|Source Code (Directed by Duncan Jones)|
Ben Ripley wrote the script for the sci-fi thriller Source Code while doing studio re-writes on horror movies. His initial pitches to studio executives left them baffled by the complex storyline. Eventually he had to put it on the page to make his case. In a recent interview with Scriptshadow, Ben Ripley discussed his writing process:
‘Once I have an idea that I think works, my first step is to take pages and pages of notes, whatever comes into my head. Research is important. You need to steep yourself in whatever subculture you’re writing about, enough so that you develop a confidence to invent within it. Next I try to come up with some compelling central characters. This is always the hardest part for me to get right, but it’s a critical one. If your characters aren’t distinct, comprehensible and somewhat relatable, you’ll never hear the end of it from your readers. And it’s really about the hard work of understanding who these characters are and what makes them interesting.
‘I’m not much attracted to Everyman characters. I’m more intrigued with mysterious, unusual or even extraordinary characters. If you look at Stanley Kubrick’s films, most of his characters are compelling for who they are. They’re not ordinary people who depend on a movie situation to come alive in. The outline comes next, but I don’t get overly detailed with it. I like to leave some open spaces for discovery. Only when you get in there writing scenes, writing description and dialogue, will the best things about your script occur to you.
‘That said, I absolutely know what my three acts and midpoint are, even if they sometimes shift around during the writing. The more I write, the fewer pages per day I turn out. I wish I wrote faster, but I tend to consider pretty carefully each moment. I take my time with the language until it feels right. I never gloss over stuff. After that, I always go back and find material to remove. You can always say things with greater efficiency, always trim and tighten action. You look at any good film and you realize just how economical and propulsive the scenes are, especially in the first act as they work to set up the world. You can never get too good at that skill.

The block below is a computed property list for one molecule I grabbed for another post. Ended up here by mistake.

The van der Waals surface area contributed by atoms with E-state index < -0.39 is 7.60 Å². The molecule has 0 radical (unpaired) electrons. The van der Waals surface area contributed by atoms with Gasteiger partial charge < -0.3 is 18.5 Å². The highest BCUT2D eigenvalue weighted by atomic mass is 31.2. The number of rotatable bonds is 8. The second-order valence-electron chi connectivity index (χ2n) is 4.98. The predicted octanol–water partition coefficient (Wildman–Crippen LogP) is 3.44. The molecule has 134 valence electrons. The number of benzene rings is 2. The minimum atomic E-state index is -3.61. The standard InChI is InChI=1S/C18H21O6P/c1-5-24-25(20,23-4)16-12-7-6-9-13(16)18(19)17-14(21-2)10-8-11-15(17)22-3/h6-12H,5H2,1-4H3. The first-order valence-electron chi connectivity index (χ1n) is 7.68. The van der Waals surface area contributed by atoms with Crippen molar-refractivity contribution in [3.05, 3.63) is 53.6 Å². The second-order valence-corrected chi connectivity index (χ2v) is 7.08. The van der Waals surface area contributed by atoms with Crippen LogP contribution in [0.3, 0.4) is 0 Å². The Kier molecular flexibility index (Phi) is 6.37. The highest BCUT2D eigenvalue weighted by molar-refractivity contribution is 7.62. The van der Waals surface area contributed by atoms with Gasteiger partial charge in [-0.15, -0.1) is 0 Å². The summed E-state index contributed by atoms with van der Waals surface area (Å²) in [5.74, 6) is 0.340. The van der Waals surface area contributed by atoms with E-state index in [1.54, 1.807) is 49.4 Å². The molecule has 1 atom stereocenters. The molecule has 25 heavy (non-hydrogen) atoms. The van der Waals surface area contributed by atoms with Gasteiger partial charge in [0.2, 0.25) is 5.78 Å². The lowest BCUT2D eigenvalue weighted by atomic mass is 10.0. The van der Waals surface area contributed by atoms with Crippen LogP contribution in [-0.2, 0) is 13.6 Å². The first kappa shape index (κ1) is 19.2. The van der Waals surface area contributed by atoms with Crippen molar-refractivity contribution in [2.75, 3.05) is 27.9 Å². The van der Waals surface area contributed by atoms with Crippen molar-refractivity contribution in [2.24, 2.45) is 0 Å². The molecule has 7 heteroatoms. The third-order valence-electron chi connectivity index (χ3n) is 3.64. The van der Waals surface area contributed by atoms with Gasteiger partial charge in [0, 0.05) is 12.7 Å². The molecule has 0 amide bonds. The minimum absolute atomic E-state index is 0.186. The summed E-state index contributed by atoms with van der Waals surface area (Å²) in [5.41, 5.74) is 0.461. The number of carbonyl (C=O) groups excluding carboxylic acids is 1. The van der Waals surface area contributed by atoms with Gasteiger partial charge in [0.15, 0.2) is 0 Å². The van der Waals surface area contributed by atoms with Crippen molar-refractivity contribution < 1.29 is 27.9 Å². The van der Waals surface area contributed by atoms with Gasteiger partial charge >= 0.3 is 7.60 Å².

‘A midpoint is a plot turn that happens in the middle of a movie. The midpoint in Jaws is when Roy Scheider, Robert Shaw and Richard Dreyfuss pile into the fishing boat and head out to the open ocean to hunt the shark. The midpoint of the original Star Wars is when the Millenium Falcon reaches the Death Star in order to rescue the princess. It’s the point to which the action of the first half of the story is ending and, as a result, sends the second half of the story in a new – or at least more focused – direction. A good midpoint turn will differentiate the action between the first and second half of the movie and keep things from seeming monotonous. The post-midpoint portion of the second act (pages 60-90) is often where you get much closer to the story’s real themes and you’re not as much focused on straightforward action.
‘The reason I’m a screenwriter today is that I believed in my talent and made the sustained sacrifices to become one. I eschewed other career paths. I worked day jobs to support myself. I wrote on weekends when maybe I would have had more fun at the beach. I started and finished scripts and then started new ones that were better. I kept at it. There are no shortcuts. The dues-paying process can be bewildering and lonely, but its job is to separate out the professionals from the merely curious, and when it’s over, you’re oddly thankful for having asked a lot of yourself…
‘I remember being so impatient for my difficult, outsiders life to stop and for my ’real’ life as a working writer to start. It’s easy for professional writers to be benignly nostalgic about their early days coming up, forgetting that those days often felt tedious, frustrating and unsustainable. But your life shouldn’t depend on getting an agent within the next month. If it does, there’s something wrong.
‘You should never let your life get to the point where you look at screenwriting as a lottery ticket that’s going to save you. What saves you is your belief in yourself and your commitment to getting better at your craft, regardless of when that craft is rewarded. And a decent script probably won’t get you an agent. If you’re still at the point where you’re writing “decent” scripts – as opposed to great scripts – you’re not ready for an agent. But the magic of Hollywood is that the appetite for great scripts far exceeds the supply of great scripts. So when and if you finally write that great script, word will get out. People will ask you to read it, not the other way around. Stay optimistic. Stay focused. Write well and the agents – and the success – will come.’
- Ben Ripley